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Innovative approach in Pompe disease therapy: Induction of immune tolerance by antigen-encapsulated red blood cells

Cremel, M;Guerin, N;Campello, G;Barthe, Q;Berlier, W;Horand, F;Godfrin, Y;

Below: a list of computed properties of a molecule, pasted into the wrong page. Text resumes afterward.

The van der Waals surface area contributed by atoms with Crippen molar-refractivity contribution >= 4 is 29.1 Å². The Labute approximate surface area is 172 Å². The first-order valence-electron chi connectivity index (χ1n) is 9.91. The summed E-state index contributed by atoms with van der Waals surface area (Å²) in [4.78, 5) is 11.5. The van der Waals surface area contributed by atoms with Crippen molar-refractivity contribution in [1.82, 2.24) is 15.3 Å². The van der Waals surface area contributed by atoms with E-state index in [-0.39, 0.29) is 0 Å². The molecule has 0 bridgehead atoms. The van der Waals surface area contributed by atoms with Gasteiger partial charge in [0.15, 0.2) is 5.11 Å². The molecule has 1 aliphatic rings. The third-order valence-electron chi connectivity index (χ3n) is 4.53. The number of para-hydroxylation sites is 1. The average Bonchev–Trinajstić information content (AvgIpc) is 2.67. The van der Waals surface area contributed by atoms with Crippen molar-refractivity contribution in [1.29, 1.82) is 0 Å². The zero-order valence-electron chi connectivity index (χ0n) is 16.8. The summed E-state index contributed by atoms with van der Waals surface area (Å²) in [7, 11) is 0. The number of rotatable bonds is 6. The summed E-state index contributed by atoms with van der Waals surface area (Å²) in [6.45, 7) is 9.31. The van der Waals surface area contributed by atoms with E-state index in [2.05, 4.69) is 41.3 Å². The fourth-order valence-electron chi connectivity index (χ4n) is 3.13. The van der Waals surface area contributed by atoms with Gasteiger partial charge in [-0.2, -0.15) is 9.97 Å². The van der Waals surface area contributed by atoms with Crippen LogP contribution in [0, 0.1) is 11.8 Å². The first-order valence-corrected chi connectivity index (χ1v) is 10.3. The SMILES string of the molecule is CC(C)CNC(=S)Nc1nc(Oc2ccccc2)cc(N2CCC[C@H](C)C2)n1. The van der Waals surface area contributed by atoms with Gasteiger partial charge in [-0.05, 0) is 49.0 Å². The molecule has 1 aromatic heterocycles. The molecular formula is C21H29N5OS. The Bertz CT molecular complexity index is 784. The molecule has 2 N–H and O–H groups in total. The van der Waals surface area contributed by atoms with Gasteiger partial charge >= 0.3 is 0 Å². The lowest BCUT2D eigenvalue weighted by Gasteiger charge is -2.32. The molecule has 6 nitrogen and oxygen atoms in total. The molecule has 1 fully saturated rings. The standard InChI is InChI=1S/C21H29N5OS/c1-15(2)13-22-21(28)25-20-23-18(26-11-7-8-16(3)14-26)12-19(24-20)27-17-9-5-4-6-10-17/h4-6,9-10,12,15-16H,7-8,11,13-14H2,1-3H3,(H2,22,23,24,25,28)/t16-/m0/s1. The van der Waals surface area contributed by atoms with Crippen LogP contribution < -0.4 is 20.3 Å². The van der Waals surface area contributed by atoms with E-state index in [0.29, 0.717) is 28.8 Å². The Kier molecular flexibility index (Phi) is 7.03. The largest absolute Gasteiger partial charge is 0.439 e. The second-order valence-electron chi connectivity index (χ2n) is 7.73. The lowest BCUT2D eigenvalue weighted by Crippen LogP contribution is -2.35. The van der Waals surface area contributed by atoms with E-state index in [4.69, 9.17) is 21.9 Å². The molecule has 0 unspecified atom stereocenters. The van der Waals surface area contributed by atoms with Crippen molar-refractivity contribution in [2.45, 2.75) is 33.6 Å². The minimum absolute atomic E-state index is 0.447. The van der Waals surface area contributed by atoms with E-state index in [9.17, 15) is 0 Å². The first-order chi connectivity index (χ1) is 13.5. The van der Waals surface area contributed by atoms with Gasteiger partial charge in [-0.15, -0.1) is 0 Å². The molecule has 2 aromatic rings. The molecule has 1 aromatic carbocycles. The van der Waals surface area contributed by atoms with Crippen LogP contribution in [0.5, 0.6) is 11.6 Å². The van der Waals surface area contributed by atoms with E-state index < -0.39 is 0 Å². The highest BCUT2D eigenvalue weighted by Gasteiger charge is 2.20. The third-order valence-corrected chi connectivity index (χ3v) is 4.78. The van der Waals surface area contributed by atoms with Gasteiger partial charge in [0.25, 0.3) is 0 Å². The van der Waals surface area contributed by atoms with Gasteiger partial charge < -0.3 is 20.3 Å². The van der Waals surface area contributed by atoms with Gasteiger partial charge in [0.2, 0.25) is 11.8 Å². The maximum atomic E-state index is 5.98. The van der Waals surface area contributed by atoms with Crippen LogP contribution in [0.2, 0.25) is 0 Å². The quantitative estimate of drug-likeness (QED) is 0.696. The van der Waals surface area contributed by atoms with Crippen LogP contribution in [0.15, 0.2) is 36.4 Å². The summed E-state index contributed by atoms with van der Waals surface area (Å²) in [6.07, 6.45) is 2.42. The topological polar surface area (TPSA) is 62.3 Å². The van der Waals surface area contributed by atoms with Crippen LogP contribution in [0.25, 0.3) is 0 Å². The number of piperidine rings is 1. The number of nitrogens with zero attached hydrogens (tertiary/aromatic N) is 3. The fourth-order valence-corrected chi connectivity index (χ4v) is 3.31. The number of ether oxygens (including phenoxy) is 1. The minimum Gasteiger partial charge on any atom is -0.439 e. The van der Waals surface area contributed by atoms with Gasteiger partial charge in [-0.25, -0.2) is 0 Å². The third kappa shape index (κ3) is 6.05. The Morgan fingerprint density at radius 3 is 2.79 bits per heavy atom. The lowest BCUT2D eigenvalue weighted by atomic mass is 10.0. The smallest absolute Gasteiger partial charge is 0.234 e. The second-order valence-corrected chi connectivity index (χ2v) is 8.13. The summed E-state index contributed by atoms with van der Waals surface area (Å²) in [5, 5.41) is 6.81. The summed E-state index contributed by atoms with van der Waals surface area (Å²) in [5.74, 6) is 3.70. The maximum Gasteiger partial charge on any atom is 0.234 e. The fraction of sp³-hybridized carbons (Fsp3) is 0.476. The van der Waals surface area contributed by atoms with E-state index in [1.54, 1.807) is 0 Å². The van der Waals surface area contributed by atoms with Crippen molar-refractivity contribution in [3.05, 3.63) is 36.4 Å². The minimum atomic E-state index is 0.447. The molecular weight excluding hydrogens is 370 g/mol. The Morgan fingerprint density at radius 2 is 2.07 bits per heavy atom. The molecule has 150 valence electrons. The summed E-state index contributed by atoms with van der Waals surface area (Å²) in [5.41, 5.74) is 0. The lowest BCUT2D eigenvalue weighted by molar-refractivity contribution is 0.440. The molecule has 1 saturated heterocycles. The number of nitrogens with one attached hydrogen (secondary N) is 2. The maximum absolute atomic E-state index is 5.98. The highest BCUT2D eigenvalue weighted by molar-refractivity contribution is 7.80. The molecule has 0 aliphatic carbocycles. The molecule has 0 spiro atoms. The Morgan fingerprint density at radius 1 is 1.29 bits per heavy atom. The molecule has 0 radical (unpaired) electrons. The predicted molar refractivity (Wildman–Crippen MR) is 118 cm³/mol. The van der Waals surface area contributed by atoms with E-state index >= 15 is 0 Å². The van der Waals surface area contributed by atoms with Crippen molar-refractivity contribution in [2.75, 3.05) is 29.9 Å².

Pompe disease is a glycogen storage disease caused by acid -glucosidase enzyme deficiency. Currently, the unique treatment is lifelong enzyme replacement therapy ERT with frequent intravenous administration of the recombinant analog alglucosidase- (AGA), which ultimately generates a sustained humoral response resulting in treatment discontinuation. Our aim is to use the tolerogenic properties of antigen-encapsulated red blood cells (RBCs) to abolish the humoral response against AGA and to restore tolerance to replacement therapy. To demonstrate that our approach could prevent the AGA-induced immune response, mice were intravenously injected three times with AGA encapsulated into RBCs before being sensitized to AGA with several adjuvant molecules. Control animals received injections of free AGA instead of the encapsulated molecule. One-week after treatment with AGA-loaded RBCs, a strong decrease in specific humoral response was observed despite three stimulations with AGA and adjuvant molecules. Furthermore, this specific immunomodulation was maintained for at least two months without affecting the overall immune response. AGA-loaded RBCs represent a promising strategy to induce or restore tolerance in Pompe disease patients who develop hypersensitivity reactions following repeated AGA administrations.